Patients with moderate acute symptoms benefit from oral antihistamines, oral decongestants, or both. Second-generation antihistamines like cetirizine, fexofenadine, loratadine, and desloratadine, are preferred over first-generation drugs. Decongestant drugs like pseudoephedrine stimulate vasoconstriction of the vessels inside the nose, decreasing congestion. Anxiety and insomnia are common side effects of pseudoephedrine.
Furthermore, patients with more severe allergy symptoms or those with chronic allergic rhinitis might require more aggressive treatment with a nasal glucocorticoid or an oral leukotriene receptor antagonist like montelukast. Nasal steroid sprays have proven to control allergic rhinitis’s four primary symptoms: sneezing, itching, runny nose, and nasal congestion. Adverse effects of nasal corticosteroids include nose bleeding and nasal irritation. Side effects can be easily resolved with temporary discontinuation.
What is immunotherapy for allergic rhinitis?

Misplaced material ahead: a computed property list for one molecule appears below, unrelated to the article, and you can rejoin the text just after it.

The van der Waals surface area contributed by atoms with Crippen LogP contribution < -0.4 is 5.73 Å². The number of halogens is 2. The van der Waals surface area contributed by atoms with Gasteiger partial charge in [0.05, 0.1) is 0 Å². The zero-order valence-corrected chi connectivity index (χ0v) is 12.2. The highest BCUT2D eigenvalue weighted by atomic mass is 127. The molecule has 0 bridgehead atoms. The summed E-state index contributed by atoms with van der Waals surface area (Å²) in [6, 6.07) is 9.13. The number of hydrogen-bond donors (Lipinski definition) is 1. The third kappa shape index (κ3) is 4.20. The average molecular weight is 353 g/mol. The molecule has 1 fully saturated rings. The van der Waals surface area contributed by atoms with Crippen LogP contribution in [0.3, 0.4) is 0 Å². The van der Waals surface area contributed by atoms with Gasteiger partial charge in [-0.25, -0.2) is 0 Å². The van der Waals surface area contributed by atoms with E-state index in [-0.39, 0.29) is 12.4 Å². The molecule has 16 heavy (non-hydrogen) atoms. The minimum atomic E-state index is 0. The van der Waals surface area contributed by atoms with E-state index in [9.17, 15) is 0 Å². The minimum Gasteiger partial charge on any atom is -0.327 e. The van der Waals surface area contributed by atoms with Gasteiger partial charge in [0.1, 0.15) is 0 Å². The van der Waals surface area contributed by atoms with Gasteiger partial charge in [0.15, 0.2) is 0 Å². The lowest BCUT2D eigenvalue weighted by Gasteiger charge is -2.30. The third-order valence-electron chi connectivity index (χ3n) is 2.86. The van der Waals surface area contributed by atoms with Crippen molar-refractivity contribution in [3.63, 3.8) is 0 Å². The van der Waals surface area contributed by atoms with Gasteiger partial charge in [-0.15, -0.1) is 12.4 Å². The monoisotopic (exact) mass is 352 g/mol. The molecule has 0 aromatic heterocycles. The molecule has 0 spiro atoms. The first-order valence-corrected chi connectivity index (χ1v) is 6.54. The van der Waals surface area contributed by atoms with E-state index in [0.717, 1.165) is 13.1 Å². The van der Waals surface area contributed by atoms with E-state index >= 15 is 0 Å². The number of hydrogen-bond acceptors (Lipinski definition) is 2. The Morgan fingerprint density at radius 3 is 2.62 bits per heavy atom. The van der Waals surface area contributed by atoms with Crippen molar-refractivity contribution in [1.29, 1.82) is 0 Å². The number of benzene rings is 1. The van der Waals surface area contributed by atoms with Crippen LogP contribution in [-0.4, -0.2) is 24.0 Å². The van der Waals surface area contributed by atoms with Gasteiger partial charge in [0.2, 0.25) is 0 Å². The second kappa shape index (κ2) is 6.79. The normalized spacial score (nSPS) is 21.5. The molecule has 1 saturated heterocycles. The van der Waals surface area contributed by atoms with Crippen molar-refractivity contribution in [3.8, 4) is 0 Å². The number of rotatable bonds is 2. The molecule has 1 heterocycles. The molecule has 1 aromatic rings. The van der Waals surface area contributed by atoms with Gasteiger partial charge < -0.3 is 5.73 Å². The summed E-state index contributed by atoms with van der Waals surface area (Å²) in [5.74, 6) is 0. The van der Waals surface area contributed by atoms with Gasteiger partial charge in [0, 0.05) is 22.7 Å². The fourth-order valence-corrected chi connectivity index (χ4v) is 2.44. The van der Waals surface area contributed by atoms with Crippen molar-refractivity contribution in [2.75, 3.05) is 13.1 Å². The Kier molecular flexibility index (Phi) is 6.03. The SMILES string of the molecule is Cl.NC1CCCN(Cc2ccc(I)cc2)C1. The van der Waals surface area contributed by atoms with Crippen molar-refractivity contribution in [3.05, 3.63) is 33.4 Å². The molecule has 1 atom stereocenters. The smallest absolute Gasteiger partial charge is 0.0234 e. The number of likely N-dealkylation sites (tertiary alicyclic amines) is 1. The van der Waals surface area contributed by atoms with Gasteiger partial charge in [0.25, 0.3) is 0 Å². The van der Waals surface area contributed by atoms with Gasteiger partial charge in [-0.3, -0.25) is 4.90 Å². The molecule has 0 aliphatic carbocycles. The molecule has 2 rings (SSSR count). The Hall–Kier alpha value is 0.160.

Immunotherapy for allergic rhinitis consists of allergy shots. Success rates of immunotherapy reach 90% for some allergens. However, this is a long process, and results occur 6 to 12 months after starting treatment. Allergy shots are for patients with severe disease and poor response to treatment. Immunotherapy should be combined with pharmacologic therapy and environmental control. Immunotherapy is not without risk, and sometimes severe allergic reactions occur.
Moreover, treatment begins with a buildup phase in which the patient receives injections with increasing doses of allergen two or three times a week. In most cases, the target dose is reached 3 to 6 months after beginning treatment. After the patient reaches the target dose, the maintenance phase begins with shots every 2 to 4 weeks. The maintenance phase lasts for 3 to five years.
Some people have lasting remission of symptoms after immunotherapy and others relapse after finishing the maintenance phase. There is no way to predict who will experience complete remission and who will relapse.
Are you having symptoms of it?
This tool is a rhinitis symptoms checker. It would help a given person to identify the symptoms, signs, and risk factors of this common condition. Therefore, it is essential for the prevention of complications and for seeking treatment. Besides, it is free and will only take a few minutes.